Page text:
The strange, secretive world of North Korean science fiction
Stories often touch on topics like space travel, benevolent robots, disease-curing nanobots, and deep-sea exploration. They lack aliens and beings with superpowers. Instead, the real superheroes are the exceptional North Korean scientists and technologists who carry the weight of the world on their shoulders.
These stories are often rich in political tension, featuring “breathtaking confrontations between North Korea and the United States,” said Jang Hyuk, a young math graduate who defected from North Korea a few years ago. As in Change Course, North Koreans in sci-fi are typically portrayed as trying to save somebody, while the Americans are the villains who want “to monopolize and weaponize [technology] to dominate the world,” he added.
To a Western reader, such plots might seem ludicrous, perhaps designed to boost the confidence of a nation with little contact with the rest of the world. However, exploring them deeper might reveal a more nuanced layer of understanding.
Susie Dent has an ever growing Twitter following of 1,1 million unique word lovers to whom she shares her daily word of the day. Word search engine Unscramblerer.com went through Susie Dent’s whole Twitter history and analyzed what are the most liked, shared and commented words of the day she has posted.
ingordigiousness, recrudescence, sequaciousness, ...
See Inside a Ghost Town of Abandoned Mansions in China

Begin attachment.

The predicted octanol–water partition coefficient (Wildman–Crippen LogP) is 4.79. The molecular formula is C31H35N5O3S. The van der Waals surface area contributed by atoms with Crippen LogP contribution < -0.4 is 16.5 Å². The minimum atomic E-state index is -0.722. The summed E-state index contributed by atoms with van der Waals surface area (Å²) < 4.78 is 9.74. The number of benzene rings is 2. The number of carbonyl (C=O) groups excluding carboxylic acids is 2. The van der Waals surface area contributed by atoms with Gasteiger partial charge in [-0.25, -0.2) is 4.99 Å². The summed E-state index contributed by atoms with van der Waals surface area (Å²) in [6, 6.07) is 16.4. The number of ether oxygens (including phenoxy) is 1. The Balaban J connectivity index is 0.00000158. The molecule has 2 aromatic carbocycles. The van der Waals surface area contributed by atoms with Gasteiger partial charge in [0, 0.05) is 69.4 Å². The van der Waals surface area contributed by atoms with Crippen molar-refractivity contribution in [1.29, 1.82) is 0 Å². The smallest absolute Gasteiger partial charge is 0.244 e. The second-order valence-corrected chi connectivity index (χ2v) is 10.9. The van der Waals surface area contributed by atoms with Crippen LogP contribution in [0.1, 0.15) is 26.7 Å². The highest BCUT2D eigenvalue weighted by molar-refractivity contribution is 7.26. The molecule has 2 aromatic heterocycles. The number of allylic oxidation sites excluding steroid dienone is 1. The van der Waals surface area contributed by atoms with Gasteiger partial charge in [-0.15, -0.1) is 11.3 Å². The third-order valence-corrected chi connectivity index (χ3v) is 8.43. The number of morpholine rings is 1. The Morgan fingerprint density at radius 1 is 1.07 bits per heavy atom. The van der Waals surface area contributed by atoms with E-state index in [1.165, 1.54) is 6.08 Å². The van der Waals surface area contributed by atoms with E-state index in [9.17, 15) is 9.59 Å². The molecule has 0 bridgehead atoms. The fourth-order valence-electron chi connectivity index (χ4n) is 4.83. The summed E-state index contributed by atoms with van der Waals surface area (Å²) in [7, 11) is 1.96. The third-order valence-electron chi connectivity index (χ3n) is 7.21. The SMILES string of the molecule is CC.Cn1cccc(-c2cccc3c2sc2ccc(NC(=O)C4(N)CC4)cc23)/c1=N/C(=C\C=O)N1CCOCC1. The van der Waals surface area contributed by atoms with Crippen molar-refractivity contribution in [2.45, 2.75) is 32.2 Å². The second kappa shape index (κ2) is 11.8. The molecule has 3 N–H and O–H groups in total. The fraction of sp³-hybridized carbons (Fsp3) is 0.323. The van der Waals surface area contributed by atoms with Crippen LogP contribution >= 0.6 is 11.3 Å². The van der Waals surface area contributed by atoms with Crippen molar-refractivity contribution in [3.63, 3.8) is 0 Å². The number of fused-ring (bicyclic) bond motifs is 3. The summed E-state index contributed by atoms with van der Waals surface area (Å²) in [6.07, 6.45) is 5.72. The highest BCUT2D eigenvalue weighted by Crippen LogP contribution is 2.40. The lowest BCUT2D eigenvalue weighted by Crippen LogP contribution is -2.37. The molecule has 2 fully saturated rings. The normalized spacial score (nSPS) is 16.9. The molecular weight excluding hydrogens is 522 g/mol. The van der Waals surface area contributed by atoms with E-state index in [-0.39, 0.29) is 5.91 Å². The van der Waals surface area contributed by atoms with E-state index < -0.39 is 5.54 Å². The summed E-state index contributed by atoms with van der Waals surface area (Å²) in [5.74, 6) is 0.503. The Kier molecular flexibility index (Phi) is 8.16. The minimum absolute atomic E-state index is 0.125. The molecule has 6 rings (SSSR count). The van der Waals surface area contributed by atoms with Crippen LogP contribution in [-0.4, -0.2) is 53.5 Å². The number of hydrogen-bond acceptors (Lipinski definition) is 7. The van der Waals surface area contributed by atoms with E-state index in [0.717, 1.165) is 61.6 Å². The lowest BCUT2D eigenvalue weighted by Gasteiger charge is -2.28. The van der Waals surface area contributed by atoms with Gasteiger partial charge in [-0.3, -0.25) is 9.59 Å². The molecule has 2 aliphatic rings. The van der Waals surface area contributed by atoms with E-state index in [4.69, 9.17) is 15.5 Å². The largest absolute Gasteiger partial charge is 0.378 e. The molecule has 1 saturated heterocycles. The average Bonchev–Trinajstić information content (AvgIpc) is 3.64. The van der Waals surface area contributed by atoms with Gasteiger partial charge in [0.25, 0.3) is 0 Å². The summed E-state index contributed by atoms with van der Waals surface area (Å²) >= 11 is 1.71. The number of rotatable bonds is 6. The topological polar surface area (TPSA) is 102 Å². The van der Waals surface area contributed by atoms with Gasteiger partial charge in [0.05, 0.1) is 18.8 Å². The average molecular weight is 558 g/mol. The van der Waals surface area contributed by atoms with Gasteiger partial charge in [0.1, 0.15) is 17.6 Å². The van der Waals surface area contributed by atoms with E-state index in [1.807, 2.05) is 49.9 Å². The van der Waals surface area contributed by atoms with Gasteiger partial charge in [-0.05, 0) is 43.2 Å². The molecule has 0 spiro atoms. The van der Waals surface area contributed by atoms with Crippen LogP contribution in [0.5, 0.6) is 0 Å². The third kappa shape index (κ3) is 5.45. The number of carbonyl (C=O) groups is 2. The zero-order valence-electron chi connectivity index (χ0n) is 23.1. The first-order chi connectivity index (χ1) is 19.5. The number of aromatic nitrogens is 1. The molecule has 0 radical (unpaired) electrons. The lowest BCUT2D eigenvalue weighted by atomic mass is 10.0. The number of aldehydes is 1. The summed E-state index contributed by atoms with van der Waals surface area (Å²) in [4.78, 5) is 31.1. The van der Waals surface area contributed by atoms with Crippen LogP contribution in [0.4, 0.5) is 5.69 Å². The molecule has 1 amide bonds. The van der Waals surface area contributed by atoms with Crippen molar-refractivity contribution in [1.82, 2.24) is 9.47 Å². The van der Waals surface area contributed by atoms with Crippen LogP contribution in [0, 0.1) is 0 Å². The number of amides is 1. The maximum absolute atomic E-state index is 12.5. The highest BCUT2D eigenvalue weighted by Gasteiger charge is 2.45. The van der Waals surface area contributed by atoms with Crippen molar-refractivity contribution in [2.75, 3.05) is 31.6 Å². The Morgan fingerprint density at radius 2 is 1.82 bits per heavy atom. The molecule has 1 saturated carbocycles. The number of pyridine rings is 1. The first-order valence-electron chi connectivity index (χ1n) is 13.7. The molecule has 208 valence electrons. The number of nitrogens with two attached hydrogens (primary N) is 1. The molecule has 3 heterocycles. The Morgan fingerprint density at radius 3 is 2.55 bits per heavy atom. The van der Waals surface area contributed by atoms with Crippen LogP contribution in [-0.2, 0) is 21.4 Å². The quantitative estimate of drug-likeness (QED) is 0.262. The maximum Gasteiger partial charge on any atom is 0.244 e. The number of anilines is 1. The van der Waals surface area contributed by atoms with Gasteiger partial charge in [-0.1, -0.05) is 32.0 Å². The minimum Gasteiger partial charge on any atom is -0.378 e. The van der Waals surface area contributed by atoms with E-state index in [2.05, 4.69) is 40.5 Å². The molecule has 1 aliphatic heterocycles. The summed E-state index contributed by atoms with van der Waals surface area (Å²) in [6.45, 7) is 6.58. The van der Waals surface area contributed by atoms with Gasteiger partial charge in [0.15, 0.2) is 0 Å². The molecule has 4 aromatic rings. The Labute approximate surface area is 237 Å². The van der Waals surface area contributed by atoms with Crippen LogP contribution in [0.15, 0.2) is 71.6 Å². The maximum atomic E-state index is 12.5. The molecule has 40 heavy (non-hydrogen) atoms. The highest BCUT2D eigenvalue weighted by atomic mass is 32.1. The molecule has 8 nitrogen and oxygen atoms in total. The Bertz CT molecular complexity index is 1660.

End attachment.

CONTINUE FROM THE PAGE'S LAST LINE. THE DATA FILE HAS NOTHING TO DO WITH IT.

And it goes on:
The State Guest Mansions were envisioned as the palatial homes for the upper crust of society. Now, their only residents are hurdles of cattle and the occasional adventure explorers meandering like ghosts around the arched verandas and stone façades of hundreds of abandoned villas. Located around the hills of Shenyang (about 400 miles northeast of Beijing), the development was originally planned by Greenland Group, a Shanghai-based real estate developer, and broke ground in 2010. But as AFP reports, within two years the project had come to grinding halt, leaving the half-formed skeletons of imitative royalty in its wake. Today the crumbling estates are still abandoned, left in an eerie series of rows appearing like an architectural cornfield.
‘Random Acts of Medicine’ Review: Paging Dr. Chance
People who end up in the emergency room complaining of chest pains a few weeks before their 40th birthday are very similar to people who end up in the emergency room with chest pains a few weeks after their 40th birthday. But on a chart, the former are 39 years old and the latter are 40.
The point of these studies isn’t to titter or sigh at the peculiarities of human reasoning but to use these natural experiments to estimate the effect of medical procedures. If the only reason that near-18 and 18-year-olds are prescribed opioids differently is the semantics of “child” and “adult,” then we can use the discontinuity in prescriptions as a natural experiment—it’s as if prescribing around the age of 18 were randomly assigned. The authors find, for example, that compared to the just-under-18s, the just-over-18s were 12.6% more likely to later be diagnosed for an opioid-related adverse event such as an overdose. The greater rate of overdose is valuable information—but imagine the difficulty of trying to convince an Institutional Review Board that it would be ethical to randomly prescribe opioids to young people.
The English vegetable picked by candlelight